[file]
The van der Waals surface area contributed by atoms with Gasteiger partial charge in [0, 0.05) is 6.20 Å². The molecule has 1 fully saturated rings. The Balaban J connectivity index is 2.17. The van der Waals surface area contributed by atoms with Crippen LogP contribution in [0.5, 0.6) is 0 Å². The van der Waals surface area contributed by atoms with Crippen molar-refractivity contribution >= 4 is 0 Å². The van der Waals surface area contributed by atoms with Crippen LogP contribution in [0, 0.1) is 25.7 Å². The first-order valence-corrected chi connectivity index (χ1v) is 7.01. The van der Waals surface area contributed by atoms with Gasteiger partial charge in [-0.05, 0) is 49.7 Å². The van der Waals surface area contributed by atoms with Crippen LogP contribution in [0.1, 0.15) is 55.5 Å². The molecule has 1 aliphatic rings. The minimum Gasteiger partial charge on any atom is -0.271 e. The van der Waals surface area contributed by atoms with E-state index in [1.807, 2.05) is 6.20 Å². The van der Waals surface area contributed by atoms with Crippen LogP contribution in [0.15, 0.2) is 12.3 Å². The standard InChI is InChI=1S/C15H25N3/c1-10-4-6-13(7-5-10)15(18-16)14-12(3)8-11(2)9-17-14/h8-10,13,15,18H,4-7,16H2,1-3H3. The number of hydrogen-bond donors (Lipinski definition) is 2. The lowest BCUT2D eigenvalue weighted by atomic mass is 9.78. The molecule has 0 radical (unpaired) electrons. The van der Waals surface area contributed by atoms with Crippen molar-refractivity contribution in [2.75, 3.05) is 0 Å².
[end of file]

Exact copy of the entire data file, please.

The van der Waals surface area contributed by atoms with Gasteiger partial charge in [0, 0.05) is 6.20 Å². The molecule has 1 fully saturated rings. The Balaban J connectivity index is 2.17. The van der Waals surface area contributed by atoms with Crippen LogP contribution in [0.5, 0.6) is 0 Å². The van der Waals surface area contributed by atoms with Crippen molar-refractivity contribution >= 4 is 0 Å². The van der Waals surface area contributed by atoms with Crippen LogP contribution in [0, 0.1) is 25.7 Å². The first-order valence-corrected chi connectivity index (χ1v) is 7.01. The van der Waals surface area contributed by atoms with Gasteiger partial charge in [-0.05, 0) is 49.7 Å². The van der Waals surface area contributed by atoms with Crippen LogP contribution in [0.1, 0.15) is 55.5 Å². The molecule has 1 aliphatic rings. The minimum Gasteiger partial charge on any atom is -0.271 e. The van der Waals surface area contributed by atoms with E-state index in [1.807, 2.05) is 6.20 Å². The van der Waals surface area contributed by atoms with Crippen LogP contribution in [0.15, 0.2) is 12.3 Å². The standard InChI is InChI=1S/C15H25N3/c1-10-4-6-13(7-5-10)15(18-16)14-12(3)8-11(2)9-17-14/h8-10,13,15,18H,4-7,16H2,1-3H3. The number of hydrogen-bond donors (Lipinski definition) is 2. The lowest BCUT2D eigenvalue weighted by atomic mass is 9.78. The molecule has 0 radical (unpaired) electrons. The van der Waals surface area contributed by atoms with Crippen molar-refractivity contribution in [2.75, 3.05) is 0 Å².